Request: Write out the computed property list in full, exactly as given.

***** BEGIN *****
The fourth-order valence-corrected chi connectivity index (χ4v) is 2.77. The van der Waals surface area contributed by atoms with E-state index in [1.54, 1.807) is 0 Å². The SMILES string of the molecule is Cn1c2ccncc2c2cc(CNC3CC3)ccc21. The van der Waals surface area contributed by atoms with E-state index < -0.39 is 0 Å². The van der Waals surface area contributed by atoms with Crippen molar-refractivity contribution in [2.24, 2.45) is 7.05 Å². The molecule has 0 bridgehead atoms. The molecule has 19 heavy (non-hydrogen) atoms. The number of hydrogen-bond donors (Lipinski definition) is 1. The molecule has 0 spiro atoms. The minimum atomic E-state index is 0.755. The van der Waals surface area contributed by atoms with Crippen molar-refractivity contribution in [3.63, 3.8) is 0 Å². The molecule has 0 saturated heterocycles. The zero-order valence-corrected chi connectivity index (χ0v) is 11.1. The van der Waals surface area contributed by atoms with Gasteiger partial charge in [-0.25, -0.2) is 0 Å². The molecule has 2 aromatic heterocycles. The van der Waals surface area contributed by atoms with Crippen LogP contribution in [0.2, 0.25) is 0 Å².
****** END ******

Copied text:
The fourth-order valence-corrected chi connectivity index (χ4v) is 2.77. The van der Waals surface area contributed by atoms with E-state index in [1.54, 1.807) is 0 Å². The SMILES string of the molecule is Cn1c2ccncc2c2cc(CNC3CC3)ccc21. The van der Waals surface area contributed by atoms with E-state index < -0.39 is 0 Å². The van der Waals surface area contributed by atoms with Crippen molar-refractivity contribution in [2.24, 2.45) is 7.05 Å². The molecule has 0 bridgehead atoms. The molecule has 19 heavy (non-hydrogen) atoms. The number of hydrogen-bond donors (Lipinski definition) is 1. The molecule has 0 spiro atoms. The minimum atomic E-state index is 0.755. The van der Waals surface area contributed by atoms with Crippen molar-refractivity contribution in [3.63, 3.8) is 0 Å². The molecule has 0 saturated heterocycles. The zero-order valence-corrected chi connectivity index (χ0v) is 11.1. The van der Waals surface area contributed by atoms with Gasteiger partial charge in [-0.25, -0.2) is 0 Å². The molecule has 2 aromatic heterocycles. The van der Waals surface area contributed by atoms with Crippen LogP contribution in [0.2, 0.25) is 0 Å².